With respect to coal, Indonesia’s government has also indicated its intention to ban low-calorific coal exports from 2014. The Minister of Energy and Mineral Resources circulated a draft regulation regarding “value added upgrading of minerals and coal through processing and refining activities” (the “Draft Regulation”). Under the Draft Regulation, coal with a calorific value of 5700 kcal/kg or below on an air-dried basis will be banned from being exported from January 2014. This threshold has oscillated between 5100 and 5700 kcal/kg; a 5700 kcal/kg threshold would of course have a more serious impact than would a 5100 kcal/kg threshold. However, given that the Draft Regulation has already been revised several times, some analysts do not expect it to be implemented by 2014. The Indonesian Coal Mining Association (ICMA) believes that the plan to ban low-calorific coal exports is not viable, even if the technology to upgrade the calorific value of coal is available.

With such uncertainty about when (or indeed whether) the Draft Regulation will be implemented, it is important that investors who are considering entering Indonesia’s low-calorific coal market should be aware of the latest developments with regard to the Draft Regulation. Norton Rose and Susandarini & Partners have been guiding organisations on investments in the Indonesian coal market and continue to update investors on changes in the market.

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New rules concerning receipt of export proceeds into Indonesian bank accounts and withdrawal of foreign exchange from external debt

The regulations relating to offshore borrowings (foreign exchange from external debt, or “DULN”) and export proceeds came into force in January 2012. Bank Indonesia’s stated aim in introducing these regulations is to support the creation of a sounder financial market by bringing Indonesia’s considerable export proceeds into the local banking system.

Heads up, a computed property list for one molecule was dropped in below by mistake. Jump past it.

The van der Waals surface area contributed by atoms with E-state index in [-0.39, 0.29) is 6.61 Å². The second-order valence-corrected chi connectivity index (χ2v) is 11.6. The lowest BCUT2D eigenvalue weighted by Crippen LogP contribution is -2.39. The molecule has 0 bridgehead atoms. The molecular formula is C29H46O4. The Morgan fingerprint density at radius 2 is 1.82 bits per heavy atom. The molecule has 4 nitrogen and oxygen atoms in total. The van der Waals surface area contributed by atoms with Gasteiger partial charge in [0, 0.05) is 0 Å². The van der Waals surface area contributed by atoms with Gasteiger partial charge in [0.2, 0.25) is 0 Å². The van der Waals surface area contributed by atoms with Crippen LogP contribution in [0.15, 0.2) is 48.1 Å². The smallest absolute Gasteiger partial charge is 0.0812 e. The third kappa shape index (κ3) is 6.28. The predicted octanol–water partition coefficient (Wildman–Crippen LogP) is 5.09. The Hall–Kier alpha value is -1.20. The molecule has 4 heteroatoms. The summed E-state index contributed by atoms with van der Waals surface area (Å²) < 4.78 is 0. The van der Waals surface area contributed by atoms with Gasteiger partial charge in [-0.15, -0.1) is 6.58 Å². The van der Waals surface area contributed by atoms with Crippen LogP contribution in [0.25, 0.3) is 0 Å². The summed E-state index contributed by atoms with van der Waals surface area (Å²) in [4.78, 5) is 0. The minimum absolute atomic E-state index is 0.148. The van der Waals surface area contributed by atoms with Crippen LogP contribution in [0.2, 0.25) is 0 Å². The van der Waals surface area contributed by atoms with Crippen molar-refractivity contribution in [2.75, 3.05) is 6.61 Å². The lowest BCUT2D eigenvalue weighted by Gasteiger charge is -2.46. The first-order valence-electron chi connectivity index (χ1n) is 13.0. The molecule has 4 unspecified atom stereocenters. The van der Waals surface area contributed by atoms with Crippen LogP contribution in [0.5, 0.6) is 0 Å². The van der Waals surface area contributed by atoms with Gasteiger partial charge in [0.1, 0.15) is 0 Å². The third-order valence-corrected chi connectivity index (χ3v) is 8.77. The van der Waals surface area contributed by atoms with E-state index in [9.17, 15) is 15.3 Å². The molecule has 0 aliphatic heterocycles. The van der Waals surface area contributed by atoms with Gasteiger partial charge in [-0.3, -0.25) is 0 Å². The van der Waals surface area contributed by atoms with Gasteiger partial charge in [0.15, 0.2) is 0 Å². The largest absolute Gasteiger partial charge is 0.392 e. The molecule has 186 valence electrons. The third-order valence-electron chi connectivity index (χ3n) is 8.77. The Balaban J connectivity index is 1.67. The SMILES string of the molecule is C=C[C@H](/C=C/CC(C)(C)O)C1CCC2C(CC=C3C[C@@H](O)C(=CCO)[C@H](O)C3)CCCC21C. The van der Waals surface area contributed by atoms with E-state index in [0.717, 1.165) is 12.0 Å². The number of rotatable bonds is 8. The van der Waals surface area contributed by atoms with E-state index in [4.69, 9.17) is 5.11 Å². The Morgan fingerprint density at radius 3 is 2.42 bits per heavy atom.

In short, the regulations stipulate that:

  • export proceeds must be received through a local foreign exchange bank, and
  • DULN must be withdrawn through a local foreign exchange bank account.

There is neither a requirement for foreign currency to be converted into local currency nor a time limit on the period of time it must remain onshore. There are some additional reporting requirements. 

Sanctions, which take effect from 2 July 2012, include a fine of Rp10 million for each non-compliant drawdown of offshore borrowings and a fine of 0.5% of export proceeds that have not been received onshore, subject to a minimum amount of Rp10 million and a maximum of Rp100 million.

Where it has been contractually agreed that the export proceeds will not use a local foreign exchange bank before 2 January 2012, they will not be subject to this Bank Indonesia Regulation until 2 January 2013. Similar conditions will apply for DULN, except for DULN withdrawals based on an increased offshore loan facility as a result of an amendment to the agreement signed after 2 January 2012.

The regulation does not specifically prohibit transfers of funds, once made into a local foreign exchange bank account, to an offshore bank account. As a passing comment, financiers of Indonesian mining projects often prefer funds to be kept in offshore bank accounts, as these may be subject to registrable securities. As of about five years ago, cash in bank accounts can no longer be registered as security in Indonesia.

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‘Adjustment’ of CoWs and CCoWs to the New Mining Law

The New Mining Law provides that Contracts of Work (CoW) and Coal Contracts of Work (CCoW) remain valid for their stated period but must ‘adjust’ to the new law. In June 2011 it appeared that most CoW and CCoW holders were resisting changes to the preferential tax provisions on the grounds that CoWs and CCoWs constitute contracts with the Government and cannot be unilaterally amended by the Government without the approval of concession holders. 

However, in February 2012 Energy and Mineral Resources Minister Jero Wacik announced that 69 mining companies had agreed to renegotiate six main issues in their contracts, and a further 13 mining companies were at the point of signing re-negotiated contracts. The Government recently announced that the Indonesian subsidiaries of Newmont Mining Corporation, which operates the Baju Hijau mine, and Freeport-McMoran, which operates the Grasberg mine, had both agreed to renegotiate their contracts.

Press reports have indicated that the six main issues are: the size of the mining areas, contract extensions, royalty amounts, the in-country processing obligation, the divestment obligation, and the utilization of local goods and services.

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Forest moratorium